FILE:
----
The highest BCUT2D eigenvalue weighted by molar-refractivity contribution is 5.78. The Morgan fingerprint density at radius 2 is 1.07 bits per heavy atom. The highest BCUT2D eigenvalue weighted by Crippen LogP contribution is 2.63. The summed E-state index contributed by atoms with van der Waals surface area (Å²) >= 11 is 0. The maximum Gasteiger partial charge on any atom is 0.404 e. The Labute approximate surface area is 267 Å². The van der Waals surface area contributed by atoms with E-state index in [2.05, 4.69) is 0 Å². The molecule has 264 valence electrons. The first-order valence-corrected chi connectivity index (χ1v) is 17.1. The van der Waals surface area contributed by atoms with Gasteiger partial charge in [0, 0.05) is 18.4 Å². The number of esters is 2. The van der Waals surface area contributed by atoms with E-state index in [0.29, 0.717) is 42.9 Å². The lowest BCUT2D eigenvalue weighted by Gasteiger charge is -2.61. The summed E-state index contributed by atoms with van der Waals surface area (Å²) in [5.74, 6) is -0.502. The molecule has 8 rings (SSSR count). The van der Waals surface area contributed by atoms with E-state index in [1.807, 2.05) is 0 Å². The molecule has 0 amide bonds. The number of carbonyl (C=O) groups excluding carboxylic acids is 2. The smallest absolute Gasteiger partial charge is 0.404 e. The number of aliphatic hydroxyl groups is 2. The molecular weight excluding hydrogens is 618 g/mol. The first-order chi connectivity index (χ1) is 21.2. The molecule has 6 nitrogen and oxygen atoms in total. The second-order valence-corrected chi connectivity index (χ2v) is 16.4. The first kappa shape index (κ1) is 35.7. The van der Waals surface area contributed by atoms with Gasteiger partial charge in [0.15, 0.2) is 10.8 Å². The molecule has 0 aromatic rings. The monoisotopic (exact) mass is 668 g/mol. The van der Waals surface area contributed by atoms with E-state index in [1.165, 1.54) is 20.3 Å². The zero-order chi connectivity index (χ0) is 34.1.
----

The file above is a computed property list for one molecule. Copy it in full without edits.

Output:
The highest BCUT2D eigenvalue weighted by molar-refractivity contribution is 5.78. The Morgan fingerprint density at radius 2 is 1.07 bits per heavy atom. The highest BCUT2D eigenvalue weighted by Crippen LogP contribution is 2.63. The summed E-state index contributed by atoms with van der Waals surface area (Å²) >= 11 is 0. The maximum Gasteiger partial charge on any atom is 0.404 e. The Labute approximate surface area is 267 Å². The van der Waals surface area contributed by atoms with E-state index in [2.05, 4.69) is 0 Å². The molecule has 264 valence electrons. The first-order valence-corrected chi connectivity index (χ1v) is 17.1. The van der Waals surface area contributed by atoms with Gasteiger partial charge in [0, 0.05) is 18.4 Å². The number of esters is 2. The van der Waals surface area contributed by atoms with E-state index in [0.29, 0.717) is 42.9 Å². The lowest BCUT2D eigenvalue weighted by Gasteiger charge is -2.61. The summed E-state index contributed by atoms with van der Waals surface area (Å²) in [5.74, 6) is -0.502. The molecule has 8 rings (SSSR count). The van der Waals surface area contributed by atoms with E-state index in [1.807, 2.05) is 0 Å². The molecule has 0 amide bonds. The number of carbonyl (C=O) groups excluding carboxylic acids is 2. The smallest absolute Gasteiger partial charge is 0.404 e. The number of aliphatic hydroxyl groups is 2. The molecular weight excluding hydrogens is 618 g/mol. The first-order chi connectivity index (χ1) is 21.2. The molecule has 6 nitrogen and oxygen atoms in total. The second-order valence-corrected chi connectivity index (χ2v) is 16.4. The first kappa shape index (κ1) is 35.7. The van der Waals surface area contributed by atoms with Gasteiger partial charge in [0.15, 0.2) is 10.8 Å². The molecule has 0 aromatic rings. The monoisotopic (exact) mass is 668 g/mol. The van der Waals surface area contributed by atoms with E-state index in [1.165, 1.54) is 20.3 Å². The zero-order chi connectivity index (χ0) is 34.1.